Bullet train construction set to proceed as expected

Despite years of much controversy, the California High-Speed rail is back on track

After years of planning, construction for a high-speed rail train connecting San Francisco and Los Angeles began on Jan. 6 with a groundbreaking ceremony in Fresno, Calif.

Once finished, the bullet train will be the first of its kind within the United States, though bullet trains have been successful in countries such as China, France and Japan. According to the California High-Speed Rail Authority, sections of the train, including the initial operating section between Merced, Calif. and the San Fernando Valley, which is expected to be running by 2022, will be operational before the completion date of 2029. The high-speed rail will have the capacity to travel the roughly 400 miles between San Francisco and Los Angeles in three hours, moving at speeds up to 200 miles per hour, according to the California High-Speed Rail Authority. The route will also include extensions to Sacramento and San Diego.

At the ceremony for the high-speed rail, California Gov. Jerry Brown addressed concerns over the cost of the high speed-rail project.

“It’s not that expensive,” Brown said. “We can afford it. In fact, we cannot not afford it.”

Another official at the ceremony, Gina McCarthy, administrator of the U.S. Environmental Protection Agency, added to Brown’s statements and spoke to the environmental benefits of the high-speed rail.

“High-speed rail is good for our health, it is good for our climate and it is good for our economy,” McCarthy said.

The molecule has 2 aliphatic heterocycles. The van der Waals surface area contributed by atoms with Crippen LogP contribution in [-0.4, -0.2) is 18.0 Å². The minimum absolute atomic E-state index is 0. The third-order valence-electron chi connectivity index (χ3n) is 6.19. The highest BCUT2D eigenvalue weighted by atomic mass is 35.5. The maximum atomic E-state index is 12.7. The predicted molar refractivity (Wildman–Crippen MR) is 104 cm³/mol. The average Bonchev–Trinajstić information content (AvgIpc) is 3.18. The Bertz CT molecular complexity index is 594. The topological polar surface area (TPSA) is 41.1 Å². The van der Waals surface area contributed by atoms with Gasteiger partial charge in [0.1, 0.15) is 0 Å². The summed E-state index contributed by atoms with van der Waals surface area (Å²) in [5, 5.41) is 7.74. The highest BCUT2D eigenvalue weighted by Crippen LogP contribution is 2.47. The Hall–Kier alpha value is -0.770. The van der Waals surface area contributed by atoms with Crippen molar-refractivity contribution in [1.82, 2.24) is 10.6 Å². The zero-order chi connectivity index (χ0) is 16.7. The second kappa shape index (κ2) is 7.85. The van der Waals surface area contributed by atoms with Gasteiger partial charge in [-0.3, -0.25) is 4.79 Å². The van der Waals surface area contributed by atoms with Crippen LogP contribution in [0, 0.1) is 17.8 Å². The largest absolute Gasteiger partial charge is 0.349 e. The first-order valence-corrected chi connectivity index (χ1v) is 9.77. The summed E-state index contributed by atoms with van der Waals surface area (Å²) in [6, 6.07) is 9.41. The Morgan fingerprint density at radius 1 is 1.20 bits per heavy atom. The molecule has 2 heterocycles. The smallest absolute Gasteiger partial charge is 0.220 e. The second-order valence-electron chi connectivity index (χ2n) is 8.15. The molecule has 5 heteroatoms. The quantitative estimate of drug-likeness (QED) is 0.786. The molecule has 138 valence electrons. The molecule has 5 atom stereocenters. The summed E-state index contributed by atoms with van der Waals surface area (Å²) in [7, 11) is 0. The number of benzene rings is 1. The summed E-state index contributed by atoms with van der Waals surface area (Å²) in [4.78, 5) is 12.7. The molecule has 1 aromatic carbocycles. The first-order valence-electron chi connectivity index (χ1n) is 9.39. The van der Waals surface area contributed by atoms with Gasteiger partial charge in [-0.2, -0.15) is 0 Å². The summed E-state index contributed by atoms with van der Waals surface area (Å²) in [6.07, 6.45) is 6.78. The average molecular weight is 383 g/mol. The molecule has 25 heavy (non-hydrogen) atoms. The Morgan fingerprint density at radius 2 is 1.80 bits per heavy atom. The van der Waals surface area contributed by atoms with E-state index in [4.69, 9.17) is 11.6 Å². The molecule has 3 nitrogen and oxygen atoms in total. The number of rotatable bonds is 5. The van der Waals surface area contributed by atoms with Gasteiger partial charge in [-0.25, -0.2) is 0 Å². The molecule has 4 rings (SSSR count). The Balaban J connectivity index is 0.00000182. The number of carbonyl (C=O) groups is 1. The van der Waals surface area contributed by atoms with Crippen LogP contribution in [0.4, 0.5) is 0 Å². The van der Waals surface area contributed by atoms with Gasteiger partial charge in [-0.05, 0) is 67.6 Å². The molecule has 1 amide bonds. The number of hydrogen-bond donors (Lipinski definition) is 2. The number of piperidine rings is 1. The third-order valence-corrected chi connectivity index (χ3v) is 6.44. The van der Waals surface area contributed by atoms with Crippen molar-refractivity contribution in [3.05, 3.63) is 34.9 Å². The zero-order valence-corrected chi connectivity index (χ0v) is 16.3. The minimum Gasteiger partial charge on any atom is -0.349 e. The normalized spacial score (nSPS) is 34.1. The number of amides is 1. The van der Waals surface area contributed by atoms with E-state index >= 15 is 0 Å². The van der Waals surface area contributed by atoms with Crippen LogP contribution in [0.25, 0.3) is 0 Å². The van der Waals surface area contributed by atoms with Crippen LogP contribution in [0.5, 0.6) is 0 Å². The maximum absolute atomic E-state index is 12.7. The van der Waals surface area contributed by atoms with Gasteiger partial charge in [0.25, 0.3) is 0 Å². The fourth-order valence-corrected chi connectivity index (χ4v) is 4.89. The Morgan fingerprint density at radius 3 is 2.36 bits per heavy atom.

The bullet train is expected to provide an alternative to environmentally harmful options such as airplanes and cars, eventually reducing the amount of greenhouse gas emissions released into the atmosphere by 12 billion pounds annually, according to a report put out by the California High-Speed Rail Authority.

In addition, the high speed train will create as many as 67,000 jobs, in construction and other sectors of employment, annually for 15 years in California.

Despite these predicted benefits, the bullet train plan sparked controversy and faced a great deal of opposition in Palo Alto and beyond.

According to the San Jose Mercury News, Palo Alto, along with several other Bay Area cities and environmental agencies, sued the state in an attempt to block the high-speed train from its path, claiming the route violated the California Environmental Quality Act. The lawsuit was settled in 2013, concluding with victory for the California High-Speed Rail.

Many argue that the $68 billion price tag for the project is far too costly for California to spare in its current economic state.

Others raised concern about the issue of noise, especially around the populated areas that the train plans to run through.

In face of the difficulties the high speed train is expected to face and widespread doubt, Brown remained optimistic during the ceremony while signing his name on a piece of railroad track.

“The high-speed rail links us from the past to the future, from the south to Fresno and north; this is truly a California project bringing us together today,” Brown said.